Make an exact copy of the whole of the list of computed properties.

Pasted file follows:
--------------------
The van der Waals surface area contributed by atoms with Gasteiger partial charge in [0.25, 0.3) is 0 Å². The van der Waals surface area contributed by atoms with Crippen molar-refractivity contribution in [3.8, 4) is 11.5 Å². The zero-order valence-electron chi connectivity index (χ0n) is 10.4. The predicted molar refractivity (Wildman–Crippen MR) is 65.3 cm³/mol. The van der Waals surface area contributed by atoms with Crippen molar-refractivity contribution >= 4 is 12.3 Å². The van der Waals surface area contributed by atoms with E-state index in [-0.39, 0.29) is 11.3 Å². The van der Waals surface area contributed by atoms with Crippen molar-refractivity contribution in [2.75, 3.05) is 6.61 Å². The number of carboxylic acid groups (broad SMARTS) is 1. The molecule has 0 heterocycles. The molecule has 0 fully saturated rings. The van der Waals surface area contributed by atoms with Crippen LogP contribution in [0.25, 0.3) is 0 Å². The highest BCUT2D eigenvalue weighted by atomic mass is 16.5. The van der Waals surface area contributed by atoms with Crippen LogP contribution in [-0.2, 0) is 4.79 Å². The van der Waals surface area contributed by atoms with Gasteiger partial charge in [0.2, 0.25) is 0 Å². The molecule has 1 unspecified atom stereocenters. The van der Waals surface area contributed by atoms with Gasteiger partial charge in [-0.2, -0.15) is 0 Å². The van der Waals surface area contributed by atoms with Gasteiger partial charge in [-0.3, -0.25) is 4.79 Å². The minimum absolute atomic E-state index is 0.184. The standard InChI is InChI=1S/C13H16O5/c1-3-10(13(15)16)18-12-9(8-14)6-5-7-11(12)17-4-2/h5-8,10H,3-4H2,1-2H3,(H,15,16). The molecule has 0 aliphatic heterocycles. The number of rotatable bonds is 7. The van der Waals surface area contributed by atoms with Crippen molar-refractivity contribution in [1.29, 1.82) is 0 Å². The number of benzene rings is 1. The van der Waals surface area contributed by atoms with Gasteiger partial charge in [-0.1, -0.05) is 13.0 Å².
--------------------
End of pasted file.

The van der Waals surface area contributed by atoms with Gasteiger partial charge in [0.25, 0.3) is 0 Å². The van der Waals surface area contributed by atoms with Crippen molar-refractivity contribution in [3.8, 4) is 11.5 Å². The zero-order valence-electron chi connectivity index (χ0n) is 10.4. The predicted molar refractivity (Wildman–Crippen MR) is 65.3 cm³/mol. The van der Waals surface area contributed by atoms with Crippen molar-refractivity contribution >= 4 is 12.3 Å². The van der Waals surface area contributed by atoms with E-state index in [-0.39, 0.29) is 11.3 Å². The van der Waals surface area contributed by atoms with Crippen molar-refractivity contribution in [2.75, 3.05) is 6.61 Å². The number of carboxylic acid groups (broad SMARTS) is 1. The molecule has 0 heterocycles. The molecule has 0 fully saturated rings. The van der Waals surface area contributed by atoms with Crippen LogP contribution in [0.25, 0.3) is 0 Å². The highest BCUT2D eigenvalue weighted by atomic mass is 16.5. The van der Waals surface area contributed by atoms with Crippen LogP contribution in [-0.2, 0) is 4.79 Å². The van der Waals surface area contributed by atoms with Gasteiger partial charge in [0.2, 0.25) is 0 Å². The molecule has 1 unspecified atom stereocenters. The van der Waals surface area contributed by atoms with Gasteiger partial charge in [-0.2, -0.15) is 0 Å². The van der Waals surface area contributed by atoms with Gasteiger partial charge in [-0.3, -0.25) is 4.79 Å². The minimum absolute atomic E-state index is 0.184. The standard InChI is InChI=1S/C13H16O5/c1-3-10(13(15)16)18-12-9(8-14)6-5-7-11(12)17-4-2/h5-8,10H,3-4H2,1-2H3,(H,15,16). The molecule has 0 aliphatic heterocycles. The number of rotatable bonds is 7. The van der Waals surface area contributed by atoms with Crippen molar-refractivity contribution in [1.29, 1.82) is 0 Å². The number of benzene rings is 1. The van der Waals surface area contributed by atoms with Gasteiger partial charge in [-0.1, -0.05) is 13.0 Å².